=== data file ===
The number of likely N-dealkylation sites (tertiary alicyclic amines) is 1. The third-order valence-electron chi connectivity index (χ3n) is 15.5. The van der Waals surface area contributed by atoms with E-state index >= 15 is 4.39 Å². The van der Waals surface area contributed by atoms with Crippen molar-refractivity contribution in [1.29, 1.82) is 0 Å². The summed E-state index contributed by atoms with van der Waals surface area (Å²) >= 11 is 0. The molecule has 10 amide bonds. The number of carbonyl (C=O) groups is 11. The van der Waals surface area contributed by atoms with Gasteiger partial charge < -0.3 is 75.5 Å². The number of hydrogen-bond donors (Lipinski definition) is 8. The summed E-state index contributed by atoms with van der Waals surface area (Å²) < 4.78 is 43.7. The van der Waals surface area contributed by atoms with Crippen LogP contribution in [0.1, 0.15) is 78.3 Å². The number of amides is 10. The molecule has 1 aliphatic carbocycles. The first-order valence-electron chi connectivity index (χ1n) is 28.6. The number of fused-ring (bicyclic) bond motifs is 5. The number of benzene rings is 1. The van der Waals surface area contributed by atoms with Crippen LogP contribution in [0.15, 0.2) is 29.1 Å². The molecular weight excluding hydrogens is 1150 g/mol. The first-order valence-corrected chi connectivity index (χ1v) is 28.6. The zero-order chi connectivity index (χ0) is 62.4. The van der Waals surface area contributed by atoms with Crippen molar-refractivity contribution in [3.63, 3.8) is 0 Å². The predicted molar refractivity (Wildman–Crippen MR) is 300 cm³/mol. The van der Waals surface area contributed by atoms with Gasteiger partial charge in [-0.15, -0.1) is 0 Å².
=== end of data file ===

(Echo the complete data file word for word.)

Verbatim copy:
The number of likely N-dealkylation sites (tertiary alicyclic amines) is 1. The third-order valence-electron chi connectivity index (χ3n) is 15.5. The van der Waals surface area contributed by atoms with E-state index >= 15 is 4.39 Å². The van der Waals surface area contributed by atoms with Crippen molar-refractivity contribution in [1.29, 1.82) is 0 Å². The summed E-state index contributed by atoms with van der Waals surface area (Å²) >= 11 is 0. The molecule has 10 amide bonds. The number of carbonyl (C=O) groups is 11. The van der Waals surface area contributed by atoms with Gasteiger partial charge < -0.3 is 75.5 Å². The number of hydrogen-bond donors (Lipinski definition) is 8. The summed E-state index contributed by atoms with van der Waals surface area (Å²) < 4.78 is 43.7. The van der Waals surface area contributed by atoms with Crippen LogP contribution in [0.1, 0.15) is 78.3 Å². The number of amides is 10. The molecule has 1 aliphatic carbocycles. The first-order valence-electron chi connectivity index (χ1n) is 28.6. The number of fused-ring (bicyclic) bond motifs is 5. The number of benzene rings is 1. The van der Waals surface area contributed by atoms with Crippen LogP contribution in [0.15, 0.2) is 29.1 Å². The molecular weight excluding hydrogens is 1150 g/mol. The first-order valence-corrected chi connectivity index (χ1v) is 28.6. The zero-order chi connectivity index (χ0) is 62.4. The van der Waals surface area contributed by atoms with Crippen molar-refractivity contribution in [3.63, 3.8) is 0 Å². The predicted molar refractivity (Wildman–Crippen MR) is 300 cm³/mol. The van der Waals surface area contributed by atoms with Gasteiger partial charge in [-0.15, -0.1) is 0 Å².